Featuring: Cliff Curtis, James Rolleston, Miriama McDowell, Kirk Torrance, Wayne Hapi, Te Ahorangi Retimana-Martin
Writer/Director: James Napier Robertson
Movie website: www.thedarkhorsefilm.com/
Verdict: A feel-good flick with edge that charms, shocks and packs an emotional wallop. The lead performance by Cliff Curtis is a tour de force.
Kiwi movie The Dark Horse kicks off the 2014-15 Lotterywest Perth Film Festival at Joondalup Pines on November 25, and what a superb opener it is!
Cliff Curtis (Whale Rider, Boy) is mesmerising in his portrayal of real-life bipolar chess champion Genesis (“Gen”) Potini. This is an instance of that ideal commonly cited but rarely realised of an actor “becoming” his character, and in the case of the complex, brilliant but burdened Gen, struggling under attack from demons of the mind, this is no mean feat. Curtis captures the dignity and inspirational courage of a deeply humane and sensitive man who rises above a debilitating and isolating mental illness in the service of empowering at-risk Maori youth, while finding personal meaning and purpose and a measure of stability through his mission.
Previously institutionalised and now homeless and heavily medicated, Gen becomes involved with a community chess club for local kids. There he finds acceptance that is denied him by the greater community, and soon emerges as an inspirational leader, reconnecting the kids with their cultural mythology in the course of mentoring them in chess, with the unlikely objective of having them compete in the coming national youth chess championship.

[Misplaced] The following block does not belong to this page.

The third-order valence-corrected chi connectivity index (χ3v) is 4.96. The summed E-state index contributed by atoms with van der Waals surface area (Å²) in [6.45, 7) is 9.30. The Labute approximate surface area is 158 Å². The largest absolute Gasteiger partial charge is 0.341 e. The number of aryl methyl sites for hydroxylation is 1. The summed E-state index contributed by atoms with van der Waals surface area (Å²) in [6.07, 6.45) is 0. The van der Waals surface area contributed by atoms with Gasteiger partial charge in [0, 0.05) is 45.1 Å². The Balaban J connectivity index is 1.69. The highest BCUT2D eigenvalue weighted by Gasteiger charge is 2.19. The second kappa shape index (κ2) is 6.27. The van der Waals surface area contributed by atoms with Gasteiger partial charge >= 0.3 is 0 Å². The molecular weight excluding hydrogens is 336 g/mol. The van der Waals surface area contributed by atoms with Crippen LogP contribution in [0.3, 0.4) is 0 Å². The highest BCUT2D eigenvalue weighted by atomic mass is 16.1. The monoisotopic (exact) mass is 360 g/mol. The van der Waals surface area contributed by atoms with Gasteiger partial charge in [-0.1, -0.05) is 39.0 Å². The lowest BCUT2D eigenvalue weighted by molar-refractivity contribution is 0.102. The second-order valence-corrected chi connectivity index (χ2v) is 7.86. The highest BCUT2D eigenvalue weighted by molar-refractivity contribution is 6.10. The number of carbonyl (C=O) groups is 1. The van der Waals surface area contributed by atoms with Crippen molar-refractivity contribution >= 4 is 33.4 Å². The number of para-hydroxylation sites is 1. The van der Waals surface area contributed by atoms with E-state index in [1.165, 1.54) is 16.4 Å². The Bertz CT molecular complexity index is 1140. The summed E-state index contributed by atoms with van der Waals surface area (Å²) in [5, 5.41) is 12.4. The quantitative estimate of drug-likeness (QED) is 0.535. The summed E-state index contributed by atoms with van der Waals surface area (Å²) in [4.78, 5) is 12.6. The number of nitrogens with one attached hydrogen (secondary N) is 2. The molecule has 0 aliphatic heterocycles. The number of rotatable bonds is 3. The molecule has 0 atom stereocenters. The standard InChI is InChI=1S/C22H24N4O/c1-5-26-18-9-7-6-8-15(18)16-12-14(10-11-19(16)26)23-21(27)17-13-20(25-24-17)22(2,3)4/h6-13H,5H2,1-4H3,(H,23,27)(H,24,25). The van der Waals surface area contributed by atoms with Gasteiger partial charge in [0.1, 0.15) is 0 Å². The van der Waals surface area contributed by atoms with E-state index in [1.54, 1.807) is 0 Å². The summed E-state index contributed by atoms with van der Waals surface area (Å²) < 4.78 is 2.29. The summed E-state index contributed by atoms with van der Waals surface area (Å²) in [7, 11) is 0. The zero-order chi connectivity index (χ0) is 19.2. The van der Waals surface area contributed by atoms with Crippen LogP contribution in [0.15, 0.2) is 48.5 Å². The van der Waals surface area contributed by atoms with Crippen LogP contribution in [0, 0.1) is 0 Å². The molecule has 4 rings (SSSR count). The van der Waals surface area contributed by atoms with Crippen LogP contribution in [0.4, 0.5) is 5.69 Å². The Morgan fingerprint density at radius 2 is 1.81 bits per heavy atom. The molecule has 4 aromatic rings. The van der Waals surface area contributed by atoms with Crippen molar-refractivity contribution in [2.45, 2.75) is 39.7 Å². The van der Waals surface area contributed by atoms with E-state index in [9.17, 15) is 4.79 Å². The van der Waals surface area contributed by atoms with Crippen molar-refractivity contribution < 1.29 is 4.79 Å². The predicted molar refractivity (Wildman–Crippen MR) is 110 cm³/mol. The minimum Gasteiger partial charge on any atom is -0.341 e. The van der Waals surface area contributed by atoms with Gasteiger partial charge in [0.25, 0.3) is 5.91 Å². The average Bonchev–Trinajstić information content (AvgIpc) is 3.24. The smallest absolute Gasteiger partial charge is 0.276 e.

Gen fears for the welfare of his troubled nephew Mana (compellingly played by James Rolleston), who lives with a biker gang, The Vagrants, headed by his father – Gen’s brother, Ariki (Wayne Hapi). Mana is subjected to humiliating initiation abuses by the gang as he nears his 18th birthday, when he is due to be patched as a full-fledged Vagrants member. At Gen’s encouragement, he secretly begins attending the chess club. With the chess championship approaching and coinciding with Mana’s birthday, the course is set for a dramatic climax that will pitch Gen and his fearsome but ailing brother into direct conflict.
Beautifully filmed by Perth cinematographer Denson Baker, and featuring some impossibly cute kids, all of whom play their parts wonderfully, The Dark Horse charms, shocks and packs an emotional wallop. It’s a feel-good flick with real edge, and a must-see for the towering performance of Cliff Curtis alone, which is in itself an extraordinary cinema experience.
If this is any indication of the quality in store in this year’s film festival, Perthites are in for a treat.
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